my grandfather had his flaws, but he too served in WWII in the pacific rim...he also had many stories and gave his opinions and reasons why...sang in his church choir and every birthday sent you a card with a hand-drawn charlie brown character and punch line...he loved woodstock the best...but perhaps that was the character that was easiest to draw for him?

he died at 87 a couple of years ago...his wife, at 88, followed the next year...they were good people, kind and strong...i miss them both still...mostly i am happy to have known them and for the time i got to spend with them...

take care...


crazy is not a rare human condition

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Mr. Farmiga
Join Date: May 2004
2007-12-05, 15:37

Thanks, g.

Originally Posted by thegelding View Post
paul, it will be interesting if children think the same way about us as we do "that generation"...
I don't know. Most likely not...why would they? I don't mean that in a snarky, "we're not worthy" way at all, but we've not had some history-changing, cohesive and "bigger than ourselves" event or circumstances - and a huge, unified response to it - that define us in any sort of unique, special way. We'll be loved and admired by our children, grandchildren and others who know us, of course. But simply for the people we are, on an individual basis. Not with any sort of "oh wow...those guys from the 90's really stepped up and did something amazing".

Doesn't make us bad, and that's not a gripe. We don't have control over the timing and circumstances that seem to have anchored themselves to men and women of a certain age in this country. And, sadly, as they fade out in the coming decade or so, those feelings will wane as well, except in those who make a conscious effort to remember or think about it. Our grandfathers didn't ask for the thing, and they just did what was asked of them when circumstances beyond their doing required it. It became this bigger, more noble thing, to the rest of us over time.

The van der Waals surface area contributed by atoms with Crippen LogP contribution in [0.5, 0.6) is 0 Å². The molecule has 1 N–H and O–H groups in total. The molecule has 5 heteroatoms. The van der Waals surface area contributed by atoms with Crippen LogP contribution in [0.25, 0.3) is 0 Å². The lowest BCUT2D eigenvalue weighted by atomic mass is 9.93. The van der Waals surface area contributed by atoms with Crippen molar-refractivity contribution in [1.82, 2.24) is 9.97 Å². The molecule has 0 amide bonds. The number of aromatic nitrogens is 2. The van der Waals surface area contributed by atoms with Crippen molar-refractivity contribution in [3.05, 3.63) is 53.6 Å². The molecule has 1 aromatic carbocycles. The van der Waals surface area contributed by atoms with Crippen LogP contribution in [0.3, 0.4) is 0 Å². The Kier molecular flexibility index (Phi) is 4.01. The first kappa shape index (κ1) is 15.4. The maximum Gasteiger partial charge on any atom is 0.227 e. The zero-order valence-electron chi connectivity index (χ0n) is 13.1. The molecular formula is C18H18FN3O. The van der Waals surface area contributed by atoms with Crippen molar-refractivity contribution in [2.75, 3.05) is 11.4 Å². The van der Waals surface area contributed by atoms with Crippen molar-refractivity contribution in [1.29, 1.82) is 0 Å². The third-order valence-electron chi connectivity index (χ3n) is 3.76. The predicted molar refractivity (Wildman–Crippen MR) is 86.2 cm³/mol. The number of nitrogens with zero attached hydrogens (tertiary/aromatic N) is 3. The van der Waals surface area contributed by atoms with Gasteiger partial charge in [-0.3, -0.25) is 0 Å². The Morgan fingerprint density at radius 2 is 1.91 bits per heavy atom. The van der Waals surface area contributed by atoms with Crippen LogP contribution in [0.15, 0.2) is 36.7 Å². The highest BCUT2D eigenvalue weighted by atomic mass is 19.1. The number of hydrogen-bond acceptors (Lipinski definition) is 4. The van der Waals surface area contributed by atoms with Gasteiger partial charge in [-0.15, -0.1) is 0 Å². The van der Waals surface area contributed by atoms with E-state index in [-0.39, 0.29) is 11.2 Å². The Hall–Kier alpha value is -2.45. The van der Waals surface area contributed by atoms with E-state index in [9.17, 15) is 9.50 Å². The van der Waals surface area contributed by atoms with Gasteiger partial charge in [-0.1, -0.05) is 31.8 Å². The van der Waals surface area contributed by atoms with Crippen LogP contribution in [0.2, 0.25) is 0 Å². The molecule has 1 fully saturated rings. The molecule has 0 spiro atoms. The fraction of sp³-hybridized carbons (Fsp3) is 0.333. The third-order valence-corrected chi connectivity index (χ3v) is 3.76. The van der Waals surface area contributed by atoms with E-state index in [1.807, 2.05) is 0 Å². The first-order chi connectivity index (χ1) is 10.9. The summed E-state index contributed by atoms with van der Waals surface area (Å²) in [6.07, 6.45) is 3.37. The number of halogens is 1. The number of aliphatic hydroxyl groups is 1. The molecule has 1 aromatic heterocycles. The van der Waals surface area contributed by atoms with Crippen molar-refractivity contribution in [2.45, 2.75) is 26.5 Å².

I can't imagine a modern-day counterpart to that. Short of a full-on invasion from outer space or something (because at this point, I don't think any man-made or earthbound situations would be enough), I can't imagine something so big - and so "okay, we're all in the same boat together...we must do something!" - that would stretch across all these societal, racial, political and other lines, and result in those types of feelings or labels (any sort of great breakthroughs in science or medicine are often a single person, or small, varied group; not anything that's going to equal the "that generation" vibe. It pretty much has to be a huge, awful thing - and the response to it - that would rival that. And you can't predict or manufacture such a thing. Timing is just happened, and became what it became.

We're the iPod generation...we'll be too deaf - and "leveled out" on prescription meds - to even hear our grandkids say they love us.

Last edited by pscates2.0 : 2007-12-05 at 15:52.
Right Honourable Member
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2007-12-05, 15:59

pscates, thanks for sharing. I'm sorry for your loss.
Less than Stellar Member
Join Date: May 2004
Location: Durham, NC
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2007-12-05, 16:23

I can only echo the sentiments voiced in here. It sounds like your grandfather will live on in your memory for a long time to come.

As he will in ours, now that you've shared. Thanks.